Ukraine, Russia trade nuclear-plant barbs

Ukraine and Russia have accused each other of risking catastrophe by shelling Europe’s largest nuclear power plant, occupied by Russian forces in a region expected to become one of the next big front lines of the war.

Western countries have called for Moscow to withdraw its troops from the Zaporizhzhia plant, but there has been no sign so far of Russia agreeing to do that. The plant was captured by Russian forces in early March but is still run by Ukrainian technicians.

The plant dominates the south bank of a vast reservoir on the Dnipro river that cuts across southern Ukraine. 

Ukrainian forces controlling the towns and cities on the opposite bank have come under intense bombardment from the Russian-held side.

Three civilians, including a boy, were wounded in overnight shelling of one of those towns, Marhanets, the governor of the Dnipropetrovsk region Valentyn Reznichenko said.

Kyiv has said for weeks it is planning a counter-offensive to recapture Zaporizhzhia and neighbouring Kherson provinces, the largest part of the territory Russia seized after its February 24 invasion and still in Russian hands.

Donetsk regional governor Pavlo Kyrylenko said there was more shelling of the eastern town of Kramatorsk on Friday. Video posted on his Telegram channel showed major damage to private homes. 

Three people were killed, the town’s mayor said in a Facebook post.

Ukraine’s military said its artillery destroyed a Russian ammunition depot near a bridge about 130km down the Dnipro river from the nuclear plant and said it could now strike nearly all Moscow’s supply lines in the occupied south.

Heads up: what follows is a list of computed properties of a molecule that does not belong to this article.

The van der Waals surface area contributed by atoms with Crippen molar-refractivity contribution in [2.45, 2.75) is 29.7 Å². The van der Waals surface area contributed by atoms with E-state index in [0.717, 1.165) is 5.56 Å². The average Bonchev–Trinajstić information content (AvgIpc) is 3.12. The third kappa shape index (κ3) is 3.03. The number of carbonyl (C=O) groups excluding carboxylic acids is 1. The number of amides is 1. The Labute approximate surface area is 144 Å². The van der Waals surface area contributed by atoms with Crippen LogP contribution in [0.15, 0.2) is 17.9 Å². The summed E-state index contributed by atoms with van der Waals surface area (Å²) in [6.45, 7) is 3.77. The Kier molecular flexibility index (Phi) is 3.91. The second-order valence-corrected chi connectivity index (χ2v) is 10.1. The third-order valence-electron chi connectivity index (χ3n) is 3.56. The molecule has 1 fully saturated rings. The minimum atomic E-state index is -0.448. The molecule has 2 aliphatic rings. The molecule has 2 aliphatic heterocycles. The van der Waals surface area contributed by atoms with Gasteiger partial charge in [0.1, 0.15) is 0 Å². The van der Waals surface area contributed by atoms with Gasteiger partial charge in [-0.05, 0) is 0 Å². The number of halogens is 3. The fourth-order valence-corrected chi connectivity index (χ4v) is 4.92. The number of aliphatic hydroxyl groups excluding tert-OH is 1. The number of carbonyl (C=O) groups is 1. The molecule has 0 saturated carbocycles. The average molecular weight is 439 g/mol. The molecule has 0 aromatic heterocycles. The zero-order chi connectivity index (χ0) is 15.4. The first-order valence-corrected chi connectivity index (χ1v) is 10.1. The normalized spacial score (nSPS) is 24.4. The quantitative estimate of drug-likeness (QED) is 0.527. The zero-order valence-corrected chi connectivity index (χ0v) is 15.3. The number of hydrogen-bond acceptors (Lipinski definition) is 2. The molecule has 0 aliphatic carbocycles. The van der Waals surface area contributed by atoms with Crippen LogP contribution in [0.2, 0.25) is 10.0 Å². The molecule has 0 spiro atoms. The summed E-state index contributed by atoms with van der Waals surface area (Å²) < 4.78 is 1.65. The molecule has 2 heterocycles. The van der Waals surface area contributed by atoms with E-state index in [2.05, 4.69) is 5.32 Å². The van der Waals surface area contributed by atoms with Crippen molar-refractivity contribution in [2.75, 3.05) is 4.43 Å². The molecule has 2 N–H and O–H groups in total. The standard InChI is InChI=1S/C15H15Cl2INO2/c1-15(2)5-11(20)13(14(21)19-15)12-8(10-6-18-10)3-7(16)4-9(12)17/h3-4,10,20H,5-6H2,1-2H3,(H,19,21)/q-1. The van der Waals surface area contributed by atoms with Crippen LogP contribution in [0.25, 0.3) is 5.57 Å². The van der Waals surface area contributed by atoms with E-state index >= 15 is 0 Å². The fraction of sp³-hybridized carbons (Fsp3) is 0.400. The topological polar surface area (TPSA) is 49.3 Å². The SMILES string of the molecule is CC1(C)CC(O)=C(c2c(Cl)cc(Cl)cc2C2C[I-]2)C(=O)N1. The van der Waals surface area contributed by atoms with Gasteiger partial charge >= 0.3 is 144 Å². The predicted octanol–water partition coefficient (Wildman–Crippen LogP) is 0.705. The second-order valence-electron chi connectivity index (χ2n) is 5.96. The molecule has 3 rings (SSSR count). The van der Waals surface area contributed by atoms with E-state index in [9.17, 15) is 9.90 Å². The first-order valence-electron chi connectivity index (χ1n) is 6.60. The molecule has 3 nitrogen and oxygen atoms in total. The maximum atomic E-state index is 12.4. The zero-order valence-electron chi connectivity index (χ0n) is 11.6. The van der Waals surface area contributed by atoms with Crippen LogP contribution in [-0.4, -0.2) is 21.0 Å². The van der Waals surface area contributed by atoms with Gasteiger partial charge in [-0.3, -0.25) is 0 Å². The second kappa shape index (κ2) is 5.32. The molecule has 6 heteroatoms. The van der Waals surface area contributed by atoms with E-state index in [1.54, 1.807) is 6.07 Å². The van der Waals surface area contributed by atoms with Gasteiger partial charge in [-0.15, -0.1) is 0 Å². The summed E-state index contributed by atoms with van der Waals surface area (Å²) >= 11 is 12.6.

“Today the Ukrainian armed forces struck the last, the fourth, bridge linking the left and right banks,” Serhiy Khlan, an official in the mostly Russian occupied Kherson region, wrote on Facebook on Friday.

“This means the Russians no longer have any possibility of bringing in new equipment.”

There was no comment from Russian authorities on the reports, and Reuters could not confirm them independently.

The United States is supplying Ukraine with weapons to defend itself and Russia has accused Washington of being directly involved in the war.

On Friday, a senior Moscow official said if the US Senate succeeded in passing a law to single out Russia as a “state sponsor of terrorism”, diplomatic ties would be badly damaged and could even be broken off.

Ukrainian President Volodymyr Zelenskiy has urged the United States and other countries to give Russia that designation, accusing its forces of targeting civilians, which Moscow denies.

“After everything that the occupiers have done in Ukraine, there can be only one approach to Russia – as a terrorist state,” Zelenskiy said in his nightly address on Friday.

Ukraine’s Energoatom agency, whose workers still operate the Zaporizhzhia plant under Russian occupation, said the power station was struck five times on Thursday, including near where radioactive materials are stored.

Russia says Ukraine is recklessly firing at the plant. Kyiv says Russian troops struck it themselves, and are also using the plant as a shield to provide cover while they bombard nearby Ukrainian-held towns and cities. 

“We understand that the invaders are hiding behind such a shield because it is not possible to strike there,” Natalia Humeniuk, an official with Ukraine’s southern military command, told Ukrainian national television.

Russia’s former president Dmitry Medvedev dismissed such accusations as “100 per cent nonsense”.

Nuclear experts fear fighting might damage the plant’s spent fuel pools or the reactors.

“There is no nuclear power plant in the world that was designed to operate in a war situation,” Mycle Schneider, co-ordinator of the World Nuclear Industry Status Report, said.

Ukraine’s General Staff on Friday reported widespread shelling and air attacks by Russian forces on scores of towns and military bases, especially in the east where Russia is trying to expand territory held on behalf of separatist proxies.